Christian told students about his background. He was born in Los Angeles in 1986. His grandmother raised Christian and his brother in a tiny apartment they shared with two cousins and his aunt. With all that family crowded around, there wasn't much room to call his own. Christian loved to draw pictures, and art was a way of creating his own space. On the page, he was able to have some say over what the world could look like. Now he lives in Sacramento with his boyfriend, John, and their cute but sassy greyhound, Baldwin. Christian read his delightful book, You Matter, to the audience, too!

Check out Jenny's full blog post, including Robinson's answers to student questions, here on the Boswellians blog today!

Sunday, July 12, 2020, Day 4119 - Jen on Fantasy's Roots in Mythology, Fairy Tales, and Folklore

From Jen: I'm more of a fantasy reader if I have to chose a seat under under the whole Sci/Fi Fantasy umbrella. I loved reading Greek myths when I was younger, and reading fantasy books that incorporate myths or folklore are my jam. What do I think of as a myth? How about -  a classic or legendary story that usually focuses on a particular hero or event to explain mysteries of nature, existence, or the universe without much basis in fact. Here are some fantastical books that bring myths jumping right out of the page!

City of Brass by S.A. Chakraborty is one of my favorites. The first in the Daevabad trilogy, this lyrical historical fantasy brings to vivid life ancient mythological traditions of an Islamic world. Set in the 18th century Egypt, a young woman with an uncanny gift for healing unleashes a supernatural being and sets in motion an otherworldly adventure. Side Note - Book 3, The Empire of Gold was just released June 30th. Another example of mythology making its way into a fantasy novel is Tomi Adeyemi's Children of Blood and Bone. The first in the Legacy of Orisha series that's set in a kingdom with traditions and mythology reminiscent of Nigeria and greater West Africa. Eleven years ago, Zelie's mother was murdered on the night magic left her people, a night known simply as "The Raid." The brutal King Saran ordered the slaughter of all Maji, thus keeping the next generation under his heel. But that was then, and this is now. By coincidence or maybe divine intervention, Zelie has a chance to restore magic to her people. It's a long and treacherous journey - one that will change Zelie and her companions forever. A compelling tale filled with magic, betrayals, danger, and heroines who are forces to be reckoned with. Children of Blood and Bone is explosive, and I loved everything about it!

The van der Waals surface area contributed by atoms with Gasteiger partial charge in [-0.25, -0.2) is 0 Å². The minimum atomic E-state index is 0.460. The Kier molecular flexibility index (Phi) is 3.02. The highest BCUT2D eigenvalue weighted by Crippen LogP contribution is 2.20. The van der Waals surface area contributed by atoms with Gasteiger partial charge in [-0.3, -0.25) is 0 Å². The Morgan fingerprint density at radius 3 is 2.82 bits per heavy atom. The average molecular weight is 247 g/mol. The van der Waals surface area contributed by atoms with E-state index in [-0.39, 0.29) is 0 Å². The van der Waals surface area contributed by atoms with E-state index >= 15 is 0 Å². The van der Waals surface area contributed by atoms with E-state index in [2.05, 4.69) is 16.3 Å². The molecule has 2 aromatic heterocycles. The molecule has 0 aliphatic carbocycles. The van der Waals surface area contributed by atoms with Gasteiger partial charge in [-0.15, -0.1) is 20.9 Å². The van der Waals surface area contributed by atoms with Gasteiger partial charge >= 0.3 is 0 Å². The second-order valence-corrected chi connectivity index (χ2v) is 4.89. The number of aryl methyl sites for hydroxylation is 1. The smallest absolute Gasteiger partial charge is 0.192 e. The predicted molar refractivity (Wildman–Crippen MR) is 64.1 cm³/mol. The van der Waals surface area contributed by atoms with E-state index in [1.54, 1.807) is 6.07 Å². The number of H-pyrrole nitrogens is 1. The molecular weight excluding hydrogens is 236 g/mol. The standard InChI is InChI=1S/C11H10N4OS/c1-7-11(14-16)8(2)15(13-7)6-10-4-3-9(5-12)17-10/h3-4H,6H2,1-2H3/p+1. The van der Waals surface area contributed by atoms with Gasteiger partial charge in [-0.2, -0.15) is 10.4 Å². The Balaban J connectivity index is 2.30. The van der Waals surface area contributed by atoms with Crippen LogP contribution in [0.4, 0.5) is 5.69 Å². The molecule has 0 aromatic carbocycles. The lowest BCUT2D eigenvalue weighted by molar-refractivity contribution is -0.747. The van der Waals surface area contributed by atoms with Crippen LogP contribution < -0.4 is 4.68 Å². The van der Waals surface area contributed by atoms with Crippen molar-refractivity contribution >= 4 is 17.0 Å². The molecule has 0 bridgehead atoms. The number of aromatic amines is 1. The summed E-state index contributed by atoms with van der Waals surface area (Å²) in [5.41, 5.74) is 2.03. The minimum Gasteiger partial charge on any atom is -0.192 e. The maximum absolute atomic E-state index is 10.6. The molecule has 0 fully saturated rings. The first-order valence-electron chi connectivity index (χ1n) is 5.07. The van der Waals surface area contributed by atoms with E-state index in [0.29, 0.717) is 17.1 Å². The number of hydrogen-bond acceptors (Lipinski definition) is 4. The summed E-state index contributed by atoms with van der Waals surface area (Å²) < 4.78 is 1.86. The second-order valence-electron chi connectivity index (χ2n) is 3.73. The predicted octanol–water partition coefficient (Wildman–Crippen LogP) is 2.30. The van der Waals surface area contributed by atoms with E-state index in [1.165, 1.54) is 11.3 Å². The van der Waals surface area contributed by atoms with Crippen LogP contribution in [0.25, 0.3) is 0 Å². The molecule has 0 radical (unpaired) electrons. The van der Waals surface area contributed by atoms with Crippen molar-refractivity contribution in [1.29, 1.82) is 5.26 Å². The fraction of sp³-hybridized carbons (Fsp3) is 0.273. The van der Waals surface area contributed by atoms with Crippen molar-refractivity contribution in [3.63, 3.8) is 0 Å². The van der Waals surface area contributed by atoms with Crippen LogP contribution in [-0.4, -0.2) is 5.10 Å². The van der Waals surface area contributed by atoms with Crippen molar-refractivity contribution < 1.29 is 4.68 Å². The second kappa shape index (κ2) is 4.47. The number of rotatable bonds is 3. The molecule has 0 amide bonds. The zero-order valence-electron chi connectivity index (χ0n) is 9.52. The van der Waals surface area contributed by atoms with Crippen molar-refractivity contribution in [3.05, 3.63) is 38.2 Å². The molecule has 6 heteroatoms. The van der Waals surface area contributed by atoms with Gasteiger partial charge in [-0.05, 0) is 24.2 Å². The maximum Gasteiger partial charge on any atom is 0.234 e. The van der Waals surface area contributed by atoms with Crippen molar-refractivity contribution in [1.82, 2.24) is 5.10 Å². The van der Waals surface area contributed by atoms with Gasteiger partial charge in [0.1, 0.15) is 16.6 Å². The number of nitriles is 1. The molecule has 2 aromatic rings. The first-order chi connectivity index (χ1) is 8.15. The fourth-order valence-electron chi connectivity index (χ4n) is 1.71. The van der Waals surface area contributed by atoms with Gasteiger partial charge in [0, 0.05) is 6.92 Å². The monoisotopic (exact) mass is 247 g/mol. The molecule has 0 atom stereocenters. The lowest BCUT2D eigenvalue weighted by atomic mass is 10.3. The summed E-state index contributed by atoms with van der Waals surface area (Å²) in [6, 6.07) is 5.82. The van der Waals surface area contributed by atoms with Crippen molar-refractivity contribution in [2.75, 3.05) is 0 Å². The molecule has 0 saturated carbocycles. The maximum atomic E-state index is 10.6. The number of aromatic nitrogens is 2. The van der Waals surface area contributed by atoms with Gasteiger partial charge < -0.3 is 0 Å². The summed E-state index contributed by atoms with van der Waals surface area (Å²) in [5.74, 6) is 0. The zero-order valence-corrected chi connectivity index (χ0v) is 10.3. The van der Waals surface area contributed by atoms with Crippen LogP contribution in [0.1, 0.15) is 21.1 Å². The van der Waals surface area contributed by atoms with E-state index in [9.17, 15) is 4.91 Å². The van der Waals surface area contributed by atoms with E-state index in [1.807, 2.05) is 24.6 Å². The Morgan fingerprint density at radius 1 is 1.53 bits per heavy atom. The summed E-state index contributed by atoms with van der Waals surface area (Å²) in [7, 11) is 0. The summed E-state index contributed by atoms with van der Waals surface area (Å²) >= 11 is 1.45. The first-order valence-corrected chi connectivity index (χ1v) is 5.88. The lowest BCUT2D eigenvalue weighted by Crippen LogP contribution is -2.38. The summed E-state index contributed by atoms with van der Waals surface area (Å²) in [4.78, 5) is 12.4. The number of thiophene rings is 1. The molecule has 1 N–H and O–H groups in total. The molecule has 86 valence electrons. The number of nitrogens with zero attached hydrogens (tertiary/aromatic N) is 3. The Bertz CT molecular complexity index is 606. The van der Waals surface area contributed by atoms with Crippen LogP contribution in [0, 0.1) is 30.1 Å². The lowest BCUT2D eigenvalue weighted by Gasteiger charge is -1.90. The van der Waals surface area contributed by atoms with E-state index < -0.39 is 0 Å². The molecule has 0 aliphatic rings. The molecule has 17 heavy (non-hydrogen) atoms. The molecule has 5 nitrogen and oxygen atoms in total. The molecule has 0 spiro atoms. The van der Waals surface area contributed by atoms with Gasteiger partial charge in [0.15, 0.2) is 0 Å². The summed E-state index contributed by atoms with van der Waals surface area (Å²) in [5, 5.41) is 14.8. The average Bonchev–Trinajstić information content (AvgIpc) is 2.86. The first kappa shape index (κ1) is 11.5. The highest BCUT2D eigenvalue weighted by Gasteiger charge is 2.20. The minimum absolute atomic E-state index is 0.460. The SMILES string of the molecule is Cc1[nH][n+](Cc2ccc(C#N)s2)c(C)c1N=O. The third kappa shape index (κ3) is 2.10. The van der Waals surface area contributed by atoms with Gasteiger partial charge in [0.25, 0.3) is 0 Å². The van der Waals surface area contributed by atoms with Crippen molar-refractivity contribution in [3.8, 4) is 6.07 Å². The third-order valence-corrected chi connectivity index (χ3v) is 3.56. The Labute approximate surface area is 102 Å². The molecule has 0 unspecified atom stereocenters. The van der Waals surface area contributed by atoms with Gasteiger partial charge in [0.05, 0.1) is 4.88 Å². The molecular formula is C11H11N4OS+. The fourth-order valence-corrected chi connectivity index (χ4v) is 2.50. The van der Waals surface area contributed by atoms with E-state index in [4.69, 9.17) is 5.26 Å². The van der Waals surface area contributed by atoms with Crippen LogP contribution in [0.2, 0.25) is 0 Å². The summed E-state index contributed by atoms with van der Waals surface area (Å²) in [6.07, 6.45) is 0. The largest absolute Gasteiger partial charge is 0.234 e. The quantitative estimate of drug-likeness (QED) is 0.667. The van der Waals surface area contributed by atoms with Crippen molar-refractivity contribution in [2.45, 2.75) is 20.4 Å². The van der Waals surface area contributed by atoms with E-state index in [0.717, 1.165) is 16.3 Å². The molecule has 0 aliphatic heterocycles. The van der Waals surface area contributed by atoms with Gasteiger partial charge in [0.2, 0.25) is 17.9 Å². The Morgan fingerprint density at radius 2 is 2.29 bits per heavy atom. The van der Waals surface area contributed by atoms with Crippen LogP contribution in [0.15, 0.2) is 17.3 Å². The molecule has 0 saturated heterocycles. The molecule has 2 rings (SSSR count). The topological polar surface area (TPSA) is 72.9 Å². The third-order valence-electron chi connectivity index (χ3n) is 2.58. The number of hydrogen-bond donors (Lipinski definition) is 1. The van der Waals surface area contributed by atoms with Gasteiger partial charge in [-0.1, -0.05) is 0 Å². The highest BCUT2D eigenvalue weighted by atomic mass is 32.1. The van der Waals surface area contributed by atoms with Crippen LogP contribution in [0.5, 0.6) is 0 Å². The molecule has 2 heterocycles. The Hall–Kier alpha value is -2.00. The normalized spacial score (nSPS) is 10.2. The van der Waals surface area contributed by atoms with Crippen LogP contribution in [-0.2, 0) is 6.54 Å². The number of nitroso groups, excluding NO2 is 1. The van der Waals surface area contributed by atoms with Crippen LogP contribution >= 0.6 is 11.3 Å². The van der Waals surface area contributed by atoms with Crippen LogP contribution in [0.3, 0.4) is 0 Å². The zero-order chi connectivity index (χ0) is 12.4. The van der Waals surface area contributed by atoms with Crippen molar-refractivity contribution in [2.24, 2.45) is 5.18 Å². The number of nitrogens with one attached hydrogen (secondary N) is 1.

I dug into Gods of Jade and Shadow by Silvia Garcia Moreno. The Mayan God of Death sends a young woman on a harrowing, life-changing journey in this dark fairy tale inspired by Mexican folklore. The Jazz Age is in full swing, but Casiopea Tun is too busy cleaning the floors of her wealthy grandfather's house. She dreams of life far from her dusty small town in southern Mexico. Yet a new life seems as distant as the stars, until the day she finds a curious wooden box in her grandfather's room. She opens it and accidentally frees the spirit of the Mayan god of death, who requests her help in recovering his throne from his treacherous brother. Failure will mean Casiopea's demise, but success could make her dreams come true. In the company of the strangely alluring god and armed with her wits, Casiopea begins an adventure that will take her on a cross-country odyssey from the jungles of Yucatâan to the bright lights of Mexico City and deep into the darkness of the Mayan underworld. And don't miss her unputdownable new novel, Mexican Gothic, too!

For more recommendations and fascinating information, read Jen's full post here on the Boswellians blog today!

For more posts from The Boswellians and Boswell and Books blogs, visit our blog post archive right here.